Sunday, January 11, 2015

The central contradiction in the modern outlook: 'Planet of the Apes' vs '2001: A Space Odyssey'

When talking about the perils of climate change or resource depletion, soil degradation or fisheries collapse, water pollution or nuclear waste--how annoying it is to have one listener respond dismissively, "They'll figure something out. They always have."

It's a nonsense rejoinder and yet, it often gains the assent of many--as if this assertion were a self-evident truth that only an enemy of progress would question. And, that's where we'll start examining the central contradiction in the modern outlook--with a statement that is offered as if it were a scientific fact, when, in truth, it is nothing more than a piece of dogma enunciated by the religion we call modernism.

At first glance, the statement seems backward-looking because it asserts that we humans have always averted catastrophe through our ingenuity. But, of course, this is complete hogwash. History is replete with civilizations that have risen and then fallen, crumbling for myriad reasons eerily similar to ones said to threaten our own: climate change, resource depletion, soil degradation, water pollution, plagues, war, and political disintegration. The listener's statement above can't really be backward-looking for it would fall to pieces with only a cursory review of history.

And so, this means that it must actually be forward-looking. It assumes that the future cannot fail even though the past testifies to almost certain decline for our civilization at some point. What is the basis for this forward-looking optimism concerning a future which we cannot know?

Let us examine the issue through the medium of film using two films that illustrate perfectly the contradiction I mention above. First, there is "Planet of the Apes." It is a truism in science that all species continue to evolve. But, they are not evolving toward some final state of perfection. Rather, random mutations confer traits on the Earth's various species, some of which traits aid survival and propagation and some of which do not. The next dominant species on Earth could just as well be dolphins.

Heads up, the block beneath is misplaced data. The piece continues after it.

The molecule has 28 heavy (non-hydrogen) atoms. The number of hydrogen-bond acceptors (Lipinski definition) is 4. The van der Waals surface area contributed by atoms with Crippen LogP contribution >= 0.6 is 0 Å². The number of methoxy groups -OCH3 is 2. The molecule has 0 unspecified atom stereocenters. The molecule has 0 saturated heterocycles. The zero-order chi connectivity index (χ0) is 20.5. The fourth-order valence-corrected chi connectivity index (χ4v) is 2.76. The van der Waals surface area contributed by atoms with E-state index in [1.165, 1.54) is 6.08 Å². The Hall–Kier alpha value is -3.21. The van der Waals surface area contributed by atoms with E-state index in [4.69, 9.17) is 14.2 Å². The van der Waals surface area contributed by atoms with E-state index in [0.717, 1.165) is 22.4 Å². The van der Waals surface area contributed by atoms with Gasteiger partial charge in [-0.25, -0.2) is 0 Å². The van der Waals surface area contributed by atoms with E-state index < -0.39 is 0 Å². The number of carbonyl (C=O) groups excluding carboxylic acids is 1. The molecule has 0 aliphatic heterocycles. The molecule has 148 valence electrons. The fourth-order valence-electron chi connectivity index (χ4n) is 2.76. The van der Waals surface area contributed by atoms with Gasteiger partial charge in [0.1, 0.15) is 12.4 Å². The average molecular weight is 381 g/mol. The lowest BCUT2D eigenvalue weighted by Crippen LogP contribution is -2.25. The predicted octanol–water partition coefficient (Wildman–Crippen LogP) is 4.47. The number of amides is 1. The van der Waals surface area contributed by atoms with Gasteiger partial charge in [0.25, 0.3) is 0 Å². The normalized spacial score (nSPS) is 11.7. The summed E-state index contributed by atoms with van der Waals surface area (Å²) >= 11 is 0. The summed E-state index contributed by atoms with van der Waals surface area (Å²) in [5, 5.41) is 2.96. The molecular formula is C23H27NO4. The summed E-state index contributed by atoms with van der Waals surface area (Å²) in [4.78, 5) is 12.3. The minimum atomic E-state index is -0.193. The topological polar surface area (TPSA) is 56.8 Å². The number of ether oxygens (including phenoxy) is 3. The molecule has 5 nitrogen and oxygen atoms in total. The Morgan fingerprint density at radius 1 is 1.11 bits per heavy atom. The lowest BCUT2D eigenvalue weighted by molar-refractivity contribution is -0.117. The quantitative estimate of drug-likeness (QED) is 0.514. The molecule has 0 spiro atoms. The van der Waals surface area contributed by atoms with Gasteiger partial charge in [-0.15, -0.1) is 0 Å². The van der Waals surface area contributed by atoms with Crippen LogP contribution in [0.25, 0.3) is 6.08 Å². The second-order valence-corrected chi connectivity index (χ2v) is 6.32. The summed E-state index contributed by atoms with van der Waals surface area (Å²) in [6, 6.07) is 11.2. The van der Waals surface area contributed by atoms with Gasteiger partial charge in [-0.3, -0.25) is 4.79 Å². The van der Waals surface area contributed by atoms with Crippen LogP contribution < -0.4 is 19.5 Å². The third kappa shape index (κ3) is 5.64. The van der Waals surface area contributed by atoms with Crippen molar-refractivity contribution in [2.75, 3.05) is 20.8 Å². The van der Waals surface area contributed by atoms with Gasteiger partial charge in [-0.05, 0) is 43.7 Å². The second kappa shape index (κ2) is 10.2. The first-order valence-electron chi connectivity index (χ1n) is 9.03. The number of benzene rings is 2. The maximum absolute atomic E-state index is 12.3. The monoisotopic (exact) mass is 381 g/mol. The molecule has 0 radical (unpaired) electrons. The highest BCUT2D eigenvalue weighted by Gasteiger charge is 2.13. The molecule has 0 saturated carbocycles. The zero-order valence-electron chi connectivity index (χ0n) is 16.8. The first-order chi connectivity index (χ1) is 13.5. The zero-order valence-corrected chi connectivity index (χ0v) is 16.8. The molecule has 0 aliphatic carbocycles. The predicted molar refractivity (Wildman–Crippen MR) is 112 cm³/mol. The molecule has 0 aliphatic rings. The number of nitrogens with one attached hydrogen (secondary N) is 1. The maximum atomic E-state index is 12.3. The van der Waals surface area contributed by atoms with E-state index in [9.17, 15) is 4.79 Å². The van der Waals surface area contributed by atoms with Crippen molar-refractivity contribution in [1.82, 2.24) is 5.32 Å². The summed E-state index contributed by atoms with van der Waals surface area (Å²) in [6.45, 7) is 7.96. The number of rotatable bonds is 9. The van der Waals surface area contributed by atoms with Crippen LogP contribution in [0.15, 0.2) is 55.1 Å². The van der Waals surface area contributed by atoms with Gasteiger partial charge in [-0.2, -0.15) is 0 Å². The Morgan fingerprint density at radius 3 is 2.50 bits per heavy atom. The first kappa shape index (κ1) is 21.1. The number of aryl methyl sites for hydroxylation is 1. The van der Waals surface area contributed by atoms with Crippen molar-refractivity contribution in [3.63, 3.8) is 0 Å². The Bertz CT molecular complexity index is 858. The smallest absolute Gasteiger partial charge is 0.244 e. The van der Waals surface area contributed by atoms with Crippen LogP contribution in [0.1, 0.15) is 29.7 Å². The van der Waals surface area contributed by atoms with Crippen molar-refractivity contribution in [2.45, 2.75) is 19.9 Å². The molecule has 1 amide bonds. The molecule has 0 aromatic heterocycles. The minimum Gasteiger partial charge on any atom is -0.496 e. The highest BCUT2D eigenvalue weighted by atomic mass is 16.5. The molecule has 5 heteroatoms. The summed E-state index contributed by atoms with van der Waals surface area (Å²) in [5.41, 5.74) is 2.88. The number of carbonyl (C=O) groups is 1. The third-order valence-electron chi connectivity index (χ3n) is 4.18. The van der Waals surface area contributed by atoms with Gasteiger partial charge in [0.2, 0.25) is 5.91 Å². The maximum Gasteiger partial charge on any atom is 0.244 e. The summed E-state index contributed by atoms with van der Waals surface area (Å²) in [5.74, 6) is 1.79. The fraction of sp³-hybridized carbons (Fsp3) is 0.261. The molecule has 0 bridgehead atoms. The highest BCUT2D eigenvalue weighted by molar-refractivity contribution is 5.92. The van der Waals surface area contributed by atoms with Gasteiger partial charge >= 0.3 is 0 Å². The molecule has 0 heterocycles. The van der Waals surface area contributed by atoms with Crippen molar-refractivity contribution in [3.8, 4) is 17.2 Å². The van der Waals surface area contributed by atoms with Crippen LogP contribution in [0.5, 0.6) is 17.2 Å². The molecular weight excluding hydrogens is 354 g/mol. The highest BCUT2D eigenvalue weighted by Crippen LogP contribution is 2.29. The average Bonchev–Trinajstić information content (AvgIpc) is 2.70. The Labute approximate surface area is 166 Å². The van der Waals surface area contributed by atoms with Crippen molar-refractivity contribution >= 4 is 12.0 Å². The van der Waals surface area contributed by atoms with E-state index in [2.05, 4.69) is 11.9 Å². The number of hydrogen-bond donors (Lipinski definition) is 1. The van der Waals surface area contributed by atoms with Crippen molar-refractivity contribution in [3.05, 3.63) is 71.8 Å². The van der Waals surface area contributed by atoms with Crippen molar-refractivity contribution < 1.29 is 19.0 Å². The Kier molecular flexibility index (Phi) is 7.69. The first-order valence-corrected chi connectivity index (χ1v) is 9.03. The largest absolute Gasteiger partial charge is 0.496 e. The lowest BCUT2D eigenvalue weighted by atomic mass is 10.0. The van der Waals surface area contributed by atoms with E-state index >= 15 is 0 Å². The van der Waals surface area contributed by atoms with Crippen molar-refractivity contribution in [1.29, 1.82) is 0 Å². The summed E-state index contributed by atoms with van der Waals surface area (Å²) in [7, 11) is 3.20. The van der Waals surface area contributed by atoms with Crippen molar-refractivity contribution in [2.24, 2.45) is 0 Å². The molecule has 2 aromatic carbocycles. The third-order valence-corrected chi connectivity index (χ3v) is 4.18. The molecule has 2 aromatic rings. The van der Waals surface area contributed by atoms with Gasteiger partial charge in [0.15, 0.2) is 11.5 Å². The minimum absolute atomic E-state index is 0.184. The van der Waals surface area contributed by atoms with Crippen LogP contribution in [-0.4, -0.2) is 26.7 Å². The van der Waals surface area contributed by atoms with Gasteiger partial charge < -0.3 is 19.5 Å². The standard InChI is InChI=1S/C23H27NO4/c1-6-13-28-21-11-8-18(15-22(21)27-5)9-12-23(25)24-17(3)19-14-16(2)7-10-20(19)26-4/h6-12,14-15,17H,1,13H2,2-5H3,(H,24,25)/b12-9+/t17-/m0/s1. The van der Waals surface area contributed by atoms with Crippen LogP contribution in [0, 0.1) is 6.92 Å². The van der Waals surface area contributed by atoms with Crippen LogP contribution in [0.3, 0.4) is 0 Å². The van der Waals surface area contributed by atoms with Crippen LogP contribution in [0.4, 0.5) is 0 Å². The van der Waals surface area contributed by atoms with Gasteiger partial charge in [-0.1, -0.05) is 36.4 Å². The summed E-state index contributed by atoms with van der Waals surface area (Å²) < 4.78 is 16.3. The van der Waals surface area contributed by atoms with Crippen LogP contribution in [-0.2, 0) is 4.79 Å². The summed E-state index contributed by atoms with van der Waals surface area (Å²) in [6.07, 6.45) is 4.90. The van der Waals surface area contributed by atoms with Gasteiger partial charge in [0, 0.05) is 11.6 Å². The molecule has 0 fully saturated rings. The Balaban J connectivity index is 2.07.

But for the purposes of this piece we'll go along with the notion that in the future apes will have become intelligent and dominant on Earth. In "Planet of the Apes" these evolved apes talk and use tools and, yes, they use weapons. In this notion there is nothing particularly unscientific except perhaps the impossibility of unchanged ape vocal cords adequate to human speech. But even an ape's vocal cords might evolve over time to become capable of human speech as they did once before if we take the fossil record seriously.

Modern science posits only change and evolution. It does not assume special exemptions for humans, and it acknowledges that the life of the human species on planet Earth will be here and gone in the blink of an eye when considered on the geologic timescale. The average lifespan of mammalian species is thought to be about 1 million years. The age of the Earth is 4.5 billion years, some 4,500 times that span. Modern humans have been around approximately 200,000 years, so we are a young species. On the other hand, 1 million years is an average. Extinctions have taken place on both sides of that number.

The arrival of another intelligent species at some point in Earth's remaining period of habitability (1.75 to 3 billion years according to one study) seems plausible even if it is unlikely. "Planet of the Apes" is decidedly a film about evolution--a process which has no particular goal in a universe which, scientifically speaking, has no particular destiny--except perhaps an unglamorous and lifeless heat death, a possibility about which there continues to be a robust debate. Even physicists aren't sure where we are headed.